The album uses, yet again, the combination of Chris Abrahams (piano, keyboards) Tony Buck (drums, percussion, and guitar very much to the fore on this one) and Lloyd Swanton (acoustic bass) with Tim Whitten (engineer), who has recorded and/or mixed the last twelve Necks albums. The Necks hold their own with the best of them when it comes to rhythmic complexity, but they have put much of that to one side for this album in the interests of conjuring their most relentlessly driving album since Hanging GardensAlthough it's their 20th release to date, the band continues to evolve, each release taken as another opportunity to test not one but a subtle suite of fresh ideas, including, on this record, an element of shock! At the same time they remain steadfast in their exploration of the single overarching structural idea that has informed their work from the beginning - an imperceptible and organic modulation of quasi-interdependent musical entities; it's one of the few genuinely innovative ideas to emerge from the world of western music (in any genre) over the last 30 years. And it is so distinct - and so linked to these specific performers' personal sensibilities - that no one has attempted to follow. It's a very particular combination of patience, temperament, quiet virtuosity, economy and concentration - coupled with a unique understanding of experienced time - that has made the NECKS one of only a handful of original voices working in music today.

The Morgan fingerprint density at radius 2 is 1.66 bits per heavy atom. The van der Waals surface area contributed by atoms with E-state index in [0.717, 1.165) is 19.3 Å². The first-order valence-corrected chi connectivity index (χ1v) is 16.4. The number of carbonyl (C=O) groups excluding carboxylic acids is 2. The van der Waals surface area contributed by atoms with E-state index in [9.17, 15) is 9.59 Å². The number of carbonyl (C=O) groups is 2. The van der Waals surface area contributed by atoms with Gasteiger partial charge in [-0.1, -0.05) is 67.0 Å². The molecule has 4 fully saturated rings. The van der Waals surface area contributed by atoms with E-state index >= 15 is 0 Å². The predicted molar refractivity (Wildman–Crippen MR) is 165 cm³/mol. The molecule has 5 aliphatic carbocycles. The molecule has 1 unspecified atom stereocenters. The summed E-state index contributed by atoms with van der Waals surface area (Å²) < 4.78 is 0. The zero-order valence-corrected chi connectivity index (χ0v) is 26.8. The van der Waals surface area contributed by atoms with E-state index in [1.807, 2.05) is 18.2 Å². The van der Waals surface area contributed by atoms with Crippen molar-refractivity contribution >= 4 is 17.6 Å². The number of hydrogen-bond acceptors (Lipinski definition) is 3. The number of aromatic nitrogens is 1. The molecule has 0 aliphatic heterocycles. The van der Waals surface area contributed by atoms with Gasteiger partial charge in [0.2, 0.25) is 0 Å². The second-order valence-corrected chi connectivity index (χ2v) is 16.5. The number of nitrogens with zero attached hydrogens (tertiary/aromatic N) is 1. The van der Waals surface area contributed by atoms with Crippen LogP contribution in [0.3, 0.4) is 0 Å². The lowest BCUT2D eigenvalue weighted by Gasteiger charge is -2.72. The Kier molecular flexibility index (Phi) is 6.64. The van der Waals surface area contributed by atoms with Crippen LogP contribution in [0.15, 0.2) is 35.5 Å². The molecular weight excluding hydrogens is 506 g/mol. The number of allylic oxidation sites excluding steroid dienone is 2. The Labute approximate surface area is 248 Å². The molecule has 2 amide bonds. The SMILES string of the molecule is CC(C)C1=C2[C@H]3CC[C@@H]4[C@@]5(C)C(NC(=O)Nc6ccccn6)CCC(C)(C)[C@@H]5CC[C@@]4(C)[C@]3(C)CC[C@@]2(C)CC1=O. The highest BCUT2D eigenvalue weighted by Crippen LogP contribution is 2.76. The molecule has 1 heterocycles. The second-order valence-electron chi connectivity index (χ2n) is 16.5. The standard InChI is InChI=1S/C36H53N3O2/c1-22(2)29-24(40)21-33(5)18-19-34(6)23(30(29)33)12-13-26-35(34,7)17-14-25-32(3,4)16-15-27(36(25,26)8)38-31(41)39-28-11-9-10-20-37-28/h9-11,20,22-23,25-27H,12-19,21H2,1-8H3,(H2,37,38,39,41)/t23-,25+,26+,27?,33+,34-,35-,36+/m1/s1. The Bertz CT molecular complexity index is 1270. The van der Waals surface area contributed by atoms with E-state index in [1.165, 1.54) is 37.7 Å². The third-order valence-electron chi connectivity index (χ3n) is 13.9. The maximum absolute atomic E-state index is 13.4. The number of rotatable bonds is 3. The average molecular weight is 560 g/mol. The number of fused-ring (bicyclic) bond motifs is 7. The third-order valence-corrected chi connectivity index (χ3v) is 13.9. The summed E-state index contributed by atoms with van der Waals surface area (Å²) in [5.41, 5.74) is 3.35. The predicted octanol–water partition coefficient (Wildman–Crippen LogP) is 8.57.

With the NECKS there is no path and nothing but path; that's a fiendishly difficult combination to pull off, especially with such unassuming virtuosity.